A rule on the marketing of poultry and livestock that would "make profound changes in the relationship between ranchers and farmers who produce cattle, swine, chickens and turkey and the companies that bring meat and poultry products to market" is being opposed by 147 members of the U.S. Congress.

The rule, proposed by the U.S. Department of Agriculture’s Grain Inspection, Packers and Stockyards Administration, should be withdrawn and revised once GIPSA completes an economic analysis, according to a statement made by Congress. “I am grateful for the action taken by so many members of Congress in urging the Secretary of Agriculture to withdraw and re-propose the GIPSA rule,” said Mike Brown, president of the National Chicken Council. “The GIPSA rule clearly needs more careful review in light of its impact on economic growth, jobs and the administration’s stated goal of doubling exports.”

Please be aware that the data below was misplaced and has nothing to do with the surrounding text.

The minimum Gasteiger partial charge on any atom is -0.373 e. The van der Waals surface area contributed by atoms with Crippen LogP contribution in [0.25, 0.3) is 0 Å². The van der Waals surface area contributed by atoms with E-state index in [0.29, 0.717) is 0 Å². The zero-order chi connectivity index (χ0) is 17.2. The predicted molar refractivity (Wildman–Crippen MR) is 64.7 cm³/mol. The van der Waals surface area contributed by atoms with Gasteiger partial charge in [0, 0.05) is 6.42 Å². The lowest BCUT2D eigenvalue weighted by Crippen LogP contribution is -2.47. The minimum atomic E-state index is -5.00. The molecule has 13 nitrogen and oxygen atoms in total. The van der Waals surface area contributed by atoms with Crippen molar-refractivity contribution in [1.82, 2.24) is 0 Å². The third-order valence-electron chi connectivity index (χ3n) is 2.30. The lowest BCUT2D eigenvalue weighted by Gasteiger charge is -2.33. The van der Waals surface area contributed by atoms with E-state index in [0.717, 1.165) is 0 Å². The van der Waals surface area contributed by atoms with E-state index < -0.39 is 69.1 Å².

The USDA published the proposed rule in June 2010 with a cursory economic analysis, and Vilsack has agreed to conduct a more detailed analysis before a final rule is published. Members of Congress also asked for an update from Vilsack on the timeline for completion of the economic analysis and further action on the proposal. The rule would change, among other things, live poultry dealer behavior, including the tournament system often used for poultry contracts and how the contracts are written.